When my family first moved to the U.S. from Benin, we lived in an apartment complex that had a playground. At first I didn’t want to go play on the playground because I assumed it was for white children only and even though I had never lived in forced segregation I picked up on the energy of these United States. When he found out why I was staying indoors, my dad vehemently assured me that I could play and be anywhere I wanted to in the neighborhood. After that conversation I felt encouraged and brave enough to play and I made a friend. I don’t remember her name anymore but she was blonde and her father was a police officer.
One day we were playing outside and I had to pee, I casually asked her to be my look-out as I peed in the bushes, she was confused so I explained in as clear English as I could what I needed, I assumed the confusion was due to my English, I didn’t realize that at that young age, as an African girl I had a healthier sense of peedom than this young blonde American girl.
Peedom is the knowing that bodily functions are human and natural. Peedom is the liberated feeling of knowing it is not a crime to pee in public if you do it discreetly, the discretion is for your own comfort. This may sound funny to some but honestly it is an issue that has deep roots in oppression, exclusion and supremacy. It is one of the reasons why I say African countries are a more humane than these United States and African people know and practice more personal freedom than Americans.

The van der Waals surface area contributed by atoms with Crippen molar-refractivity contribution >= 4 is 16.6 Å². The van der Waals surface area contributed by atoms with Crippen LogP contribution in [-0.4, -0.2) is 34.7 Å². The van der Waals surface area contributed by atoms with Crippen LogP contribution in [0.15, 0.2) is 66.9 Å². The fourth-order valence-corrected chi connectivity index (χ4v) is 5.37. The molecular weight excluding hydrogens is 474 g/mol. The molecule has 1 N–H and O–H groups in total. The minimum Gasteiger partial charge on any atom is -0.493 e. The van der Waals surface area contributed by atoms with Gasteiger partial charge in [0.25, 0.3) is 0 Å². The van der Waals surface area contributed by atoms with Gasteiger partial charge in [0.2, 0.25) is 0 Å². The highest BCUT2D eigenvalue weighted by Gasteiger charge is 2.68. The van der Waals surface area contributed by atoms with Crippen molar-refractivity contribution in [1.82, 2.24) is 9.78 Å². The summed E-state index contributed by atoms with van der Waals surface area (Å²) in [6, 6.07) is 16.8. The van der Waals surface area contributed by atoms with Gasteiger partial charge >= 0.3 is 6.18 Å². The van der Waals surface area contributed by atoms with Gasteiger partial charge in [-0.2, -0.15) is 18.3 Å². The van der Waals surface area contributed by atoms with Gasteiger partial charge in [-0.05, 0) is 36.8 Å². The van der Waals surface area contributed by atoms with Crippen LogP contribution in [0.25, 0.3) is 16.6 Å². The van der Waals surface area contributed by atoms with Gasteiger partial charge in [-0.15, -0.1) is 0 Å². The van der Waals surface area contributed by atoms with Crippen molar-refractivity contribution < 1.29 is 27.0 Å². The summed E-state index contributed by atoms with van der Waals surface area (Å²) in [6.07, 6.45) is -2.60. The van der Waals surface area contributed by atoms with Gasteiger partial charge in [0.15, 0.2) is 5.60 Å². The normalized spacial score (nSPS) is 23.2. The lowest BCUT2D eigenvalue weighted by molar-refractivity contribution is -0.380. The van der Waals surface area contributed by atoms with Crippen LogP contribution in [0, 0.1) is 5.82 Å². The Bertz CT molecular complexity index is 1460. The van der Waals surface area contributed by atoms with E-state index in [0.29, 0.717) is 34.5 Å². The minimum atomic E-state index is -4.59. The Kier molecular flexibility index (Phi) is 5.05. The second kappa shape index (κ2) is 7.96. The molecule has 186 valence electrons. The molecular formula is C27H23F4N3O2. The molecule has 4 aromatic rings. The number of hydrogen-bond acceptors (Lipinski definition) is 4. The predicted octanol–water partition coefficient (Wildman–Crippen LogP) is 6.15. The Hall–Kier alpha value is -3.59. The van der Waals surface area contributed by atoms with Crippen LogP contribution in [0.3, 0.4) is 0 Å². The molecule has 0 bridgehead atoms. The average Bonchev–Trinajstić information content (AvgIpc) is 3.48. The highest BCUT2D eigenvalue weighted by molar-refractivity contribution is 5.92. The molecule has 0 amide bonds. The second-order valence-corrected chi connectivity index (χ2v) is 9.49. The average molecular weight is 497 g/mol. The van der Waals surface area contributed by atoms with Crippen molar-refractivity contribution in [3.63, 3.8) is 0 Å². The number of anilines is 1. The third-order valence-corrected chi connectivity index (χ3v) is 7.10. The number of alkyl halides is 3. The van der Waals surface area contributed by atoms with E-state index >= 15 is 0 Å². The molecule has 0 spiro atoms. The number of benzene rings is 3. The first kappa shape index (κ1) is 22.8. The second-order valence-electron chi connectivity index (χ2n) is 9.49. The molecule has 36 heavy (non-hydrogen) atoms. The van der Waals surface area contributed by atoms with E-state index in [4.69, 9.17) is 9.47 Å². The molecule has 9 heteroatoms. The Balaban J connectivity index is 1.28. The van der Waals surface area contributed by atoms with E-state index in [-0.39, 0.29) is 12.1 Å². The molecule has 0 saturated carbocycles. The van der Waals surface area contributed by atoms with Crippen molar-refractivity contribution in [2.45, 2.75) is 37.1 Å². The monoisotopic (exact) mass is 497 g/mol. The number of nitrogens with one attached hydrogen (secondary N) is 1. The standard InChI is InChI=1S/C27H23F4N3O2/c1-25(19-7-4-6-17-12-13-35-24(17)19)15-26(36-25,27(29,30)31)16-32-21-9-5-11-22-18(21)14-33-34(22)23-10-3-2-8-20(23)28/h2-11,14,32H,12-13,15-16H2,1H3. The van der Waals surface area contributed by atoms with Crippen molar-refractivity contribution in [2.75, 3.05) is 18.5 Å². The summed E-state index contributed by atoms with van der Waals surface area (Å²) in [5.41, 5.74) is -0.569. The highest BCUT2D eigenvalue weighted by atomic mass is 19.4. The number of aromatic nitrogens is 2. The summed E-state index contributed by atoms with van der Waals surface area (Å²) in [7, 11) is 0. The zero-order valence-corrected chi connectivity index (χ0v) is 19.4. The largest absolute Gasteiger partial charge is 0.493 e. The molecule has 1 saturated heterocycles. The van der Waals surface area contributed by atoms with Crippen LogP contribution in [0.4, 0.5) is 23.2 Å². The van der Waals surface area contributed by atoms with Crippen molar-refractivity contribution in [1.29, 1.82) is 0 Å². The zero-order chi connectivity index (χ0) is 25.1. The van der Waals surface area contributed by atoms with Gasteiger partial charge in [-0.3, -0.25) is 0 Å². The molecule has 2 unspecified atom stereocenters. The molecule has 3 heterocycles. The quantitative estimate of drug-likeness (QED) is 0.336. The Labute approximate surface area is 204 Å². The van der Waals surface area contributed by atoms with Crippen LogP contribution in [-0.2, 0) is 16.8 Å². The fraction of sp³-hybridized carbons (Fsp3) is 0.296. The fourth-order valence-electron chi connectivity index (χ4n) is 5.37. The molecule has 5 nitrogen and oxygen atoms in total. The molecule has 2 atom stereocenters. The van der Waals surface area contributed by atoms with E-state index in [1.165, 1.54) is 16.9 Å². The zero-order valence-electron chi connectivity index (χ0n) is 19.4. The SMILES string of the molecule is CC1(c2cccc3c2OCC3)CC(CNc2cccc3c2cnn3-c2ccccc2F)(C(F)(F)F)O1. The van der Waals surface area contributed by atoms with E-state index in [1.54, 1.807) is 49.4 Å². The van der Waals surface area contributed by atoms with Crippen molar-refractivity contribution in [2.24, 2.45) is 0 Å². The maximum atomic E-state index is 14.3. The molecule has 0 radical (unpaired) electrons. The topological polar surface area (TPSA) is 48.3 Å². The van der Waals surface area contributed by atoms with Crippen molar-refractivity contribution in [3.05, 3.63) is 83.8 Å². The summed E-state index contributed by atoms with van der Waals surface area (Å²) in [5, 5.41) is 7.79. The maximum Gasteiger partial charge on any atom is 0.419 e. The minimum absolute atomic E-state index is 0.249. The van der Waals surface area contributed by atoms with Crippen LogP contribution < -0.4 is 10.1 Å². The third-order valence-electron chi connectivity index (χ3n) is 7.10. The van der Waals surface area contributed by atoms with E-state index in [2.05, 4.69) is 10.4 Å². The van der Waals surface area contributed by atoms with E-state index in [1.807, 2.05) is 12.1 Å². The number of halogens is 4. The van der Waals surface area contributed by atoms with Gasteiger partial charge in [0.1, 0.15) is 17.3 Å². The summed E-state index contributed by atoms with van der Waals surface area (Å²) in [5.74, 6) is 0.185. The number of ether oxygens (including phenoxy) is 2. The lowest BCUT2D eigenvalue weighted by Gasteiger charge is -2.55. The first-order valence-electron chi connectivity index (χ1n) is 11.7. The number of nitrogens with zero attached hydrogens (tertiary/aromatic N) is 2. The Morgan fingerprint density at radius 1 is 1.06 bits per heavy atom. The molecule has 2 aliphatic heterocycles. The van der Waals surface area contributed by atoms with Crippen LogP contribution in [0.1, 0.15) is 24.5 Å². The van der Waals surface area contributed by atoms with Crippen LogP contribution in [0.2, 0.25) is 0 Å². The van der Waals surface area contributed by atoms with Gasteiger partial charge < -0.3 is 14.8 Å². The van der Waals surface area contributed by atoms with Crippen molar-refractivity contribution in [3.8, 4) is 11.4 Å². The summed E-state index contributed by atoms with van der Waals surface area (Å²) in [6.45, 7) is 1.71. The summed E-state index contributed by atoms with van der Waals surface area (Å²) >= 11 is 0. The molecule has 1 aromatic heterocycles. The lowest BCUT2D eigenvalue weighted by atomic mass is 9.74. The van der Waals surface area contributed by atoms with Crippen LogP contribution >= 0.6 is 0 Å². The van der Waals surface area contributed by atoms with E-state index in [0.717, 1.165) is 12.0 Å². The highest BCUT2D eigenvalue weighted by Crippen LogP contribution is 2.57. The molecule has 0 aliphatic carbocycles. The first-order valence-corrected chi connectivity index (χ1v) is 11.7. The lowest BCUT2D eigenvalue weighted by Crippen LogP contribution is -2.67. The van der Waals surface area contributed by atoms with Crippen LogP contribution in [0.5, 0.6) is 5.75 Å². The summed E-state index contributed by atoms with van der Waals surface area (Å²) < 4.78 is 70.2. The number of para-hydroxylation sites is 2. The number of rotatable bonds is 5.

Most of us think of freedom as the absence of subjection to foreign domination or dictatorial government, African countries have less of those freedoms because of colonization, but freedom is also the power and right to be human, to listen to your body; the power or right to act, or think as one wants or needs without hindrance or restraint, this kind of freedom is practiced more by Africans in Africa than any person in the United States.
There are those who will automatically go to the extreme, “we can’t have people peeing and shitting everywhere” of course that is not what I am saying or suggesting, and that kind of thinking is a direct result of western conditioning to see the human body AND Africans as unclean, so, no, this is not an issue of civilized vs uncivilized. Though I would say there are right and wrong ways to pee outside, like it’s just rude to pee on the walls of people’s houses or stores.
The times that I’ve seen Americans feel free to pee outside is either in a drunken state in the wee hours of the morning or on long road trips. Oh but wait there is another time that American’s feel free to pee outside and that is when they own or rent land vast enough for their family to feel comfortable peeing outside, it is considered a privilege and luxury.
Back to the story of my friend and I, contrary to what we were both taught in school and by society, I was more free than she was but I never did that with her again. What are your thoughts on the peedom? Could the lack of peedom be the reason why paruresis, also known as shy bladder syndrome, is one of the most common types social phobias in the U.S.? And why pee-ing is so pornified? (R Kelly is not alone.)
Check out my IG post (@disskoolin_doula) about why having languages with non-gendered pronouns creates a more humane and inclusive bathroom culture that is less divisive among sexes and body types.
Buy a Decolonize Your Activism shirt to push inclusive activism and to support the Wise African Women Birth Education Retreat.